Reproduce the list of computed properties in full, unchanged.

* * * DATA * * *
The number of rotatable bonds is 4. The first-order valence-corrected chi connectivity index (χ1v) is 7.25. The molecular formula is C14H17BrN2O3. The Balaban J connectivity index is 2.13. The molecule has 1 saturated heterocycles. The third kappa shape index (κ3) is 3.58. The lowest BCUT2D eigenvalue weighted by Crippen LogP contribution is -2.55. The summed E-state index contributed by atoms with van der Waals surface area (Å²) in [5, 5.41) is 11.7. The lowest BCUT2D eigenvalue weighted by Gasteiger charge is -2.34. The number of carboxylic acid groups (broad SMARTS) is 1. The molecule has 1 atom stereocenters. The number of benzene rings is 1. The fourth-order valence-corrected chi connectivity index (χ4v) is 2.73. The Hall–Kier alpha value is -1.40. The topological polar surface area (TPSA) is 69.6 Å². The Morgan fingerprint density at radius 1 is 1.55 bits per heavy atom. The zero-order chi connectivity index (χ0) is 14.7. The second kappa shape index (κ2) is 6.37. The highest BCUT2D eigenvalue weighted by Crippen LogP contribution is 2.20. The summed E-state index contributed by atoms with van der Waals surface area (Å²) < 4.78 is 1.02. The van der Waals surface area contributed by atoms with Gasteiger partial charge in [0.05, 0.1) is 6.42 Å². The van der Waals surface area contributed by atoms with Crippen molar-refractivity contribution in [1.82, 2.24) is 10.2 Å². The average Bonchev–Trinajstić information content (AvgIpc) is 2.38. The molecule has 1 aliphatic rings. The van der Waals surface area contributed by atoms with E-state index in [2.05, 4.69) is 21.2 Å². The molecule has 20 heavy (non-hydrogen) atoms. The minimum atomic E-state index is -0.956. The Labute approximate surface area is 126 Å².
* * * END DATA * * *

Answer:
The number of rotatable bonds is 4. The first-order valence-corrected chi connectivity index (χ1v) is 7.25. The molecular formula is C14H17BrN2O3. The Balaban J connectivity index is 2.13. The molecule has 1 saturated heterocycles. The third kappa shape index (κ3) is 3.58. The lowest BCUT2D eigenvalue weighted by Crippen LogP contribution is -2.55. The summed E-state index contributed by atoms with van der Waals surface area (Å²) in [5, 5.41) is 11.7. The lowest BCUT2D eigenvalue weighted by Gasteiger charge is -2.34. The number of carboxylic acid groups (broad SMARTS) is 1. The molecule has 1 atom stereocenters. The number of benzene rings is 1. The fourth-order valence-corrected chi connectivity index (χ4v) is 2.73. The Hall–Kier alpha value is -1.40. The topological polar surface area (TPSA) is 69.6 Å². The Morgan fingerprint density at radius 1 is 1.55 bits per heavy atom. The zero-order chi connectivity index (χ0) is 14.7. The second kappa shape index (κ2) is 6.37. The highest BCUT2D eigenvalue weighted by Crippen LogP contribution is 2.20. The summed E-state index contributed by atoms with van der Waals surface area (Å²) < 4.78 is 1.02. The van der Waals surface area contributed by atoms with Gasteiger partial charge in [0.05, 0.1) is 6.42 Å². The van der Waals surface area contributed by atoms with Crippen molar-refractivity contribution in [1.82, 2.24) is 10.2 Å². The average Bonchev–Trinajstić information content (AvgIpc) is 2.38. The molecule has 1 aliphatic rings. The van der Waals surface area contributed by atoms with E-state index in [2.05, 4.69) is 21.2 Å². The molecule has 20 heavy (non-hydrogen) atoms. The minimum atomic E-state index is -0.956. The Labute approximate surface area is 126 Å².